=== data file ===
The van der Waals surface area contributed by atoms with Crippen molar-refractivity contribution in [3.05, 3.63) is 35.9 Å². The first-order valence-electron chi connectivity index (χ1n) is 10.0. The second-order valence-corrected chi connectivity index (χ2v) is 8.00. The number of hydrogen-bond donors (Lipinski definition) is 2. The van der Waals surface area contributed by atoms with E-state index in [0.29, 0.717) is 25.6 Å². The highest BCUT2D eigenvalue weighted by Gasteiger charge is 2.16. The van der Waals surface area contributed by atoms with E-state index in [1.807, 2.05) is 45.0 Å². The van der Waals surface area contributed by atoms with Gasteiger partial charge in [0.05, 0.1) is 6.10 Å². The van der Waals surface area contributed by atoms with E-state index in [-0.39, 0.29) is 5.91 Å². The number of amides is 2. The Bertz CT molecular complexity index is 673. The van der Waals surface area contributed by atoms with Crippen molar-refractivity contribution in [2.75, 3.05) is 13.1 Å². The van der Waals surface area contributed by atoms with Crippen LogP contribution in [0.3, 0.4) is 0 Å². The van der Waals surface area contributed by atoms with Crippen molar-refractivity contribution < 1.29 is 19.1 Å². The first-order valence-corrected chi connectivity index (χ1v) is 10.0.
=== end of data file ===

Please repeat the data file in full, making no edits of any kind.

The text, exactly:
The van der Waals surface area contributed by atoms with Crippen molar-refractivity contribution in [3.05, 3.63) is 35.9 Å². The first-order valence-electron chi connectivity index (χ1n) is 10.0. The second-order valence-corrected chi connectivity index (χ2v) is 8.00. The number of hydrogen-bond donors (Lipinski definition) is 2. The van der Waals surface area contributed by atoms with E-state index in [0.29, 0.717) is 25.6 Å². The highest BCUT2D eigenvalue weighted by Gasteiger charge is 2.16. The van der Waals surface area contributed by atoms with E-state index in [1.807, 2.05) is 45.0 Å². The van der Waals surface area contributed by atoms with Gasteiger partial charge in [0.05, 0.1) is 6.10 Å². The van der Waals surface area contributed by atoms with E-state index in [-0.39, 0.29) is 5.91 Å². The number of amides is 2. The Bertz CT molecular complexity index is 673. The van der Waals surface area contributed by atoms with Crippen molar-refractivity contribution in [2.75, 3.05) is 13.1 Å². The van der Waals surface area contributed by atoms with Crippen LogP contribution in [0.3, 0.4) is 0 Å². The van der Waals surface area contributed by atoms with Crippen molar-refractivity contribution < 1.29 is 19.1 Å². The first-order valence-corrected chi connectivity index (χ1v) is 10.0.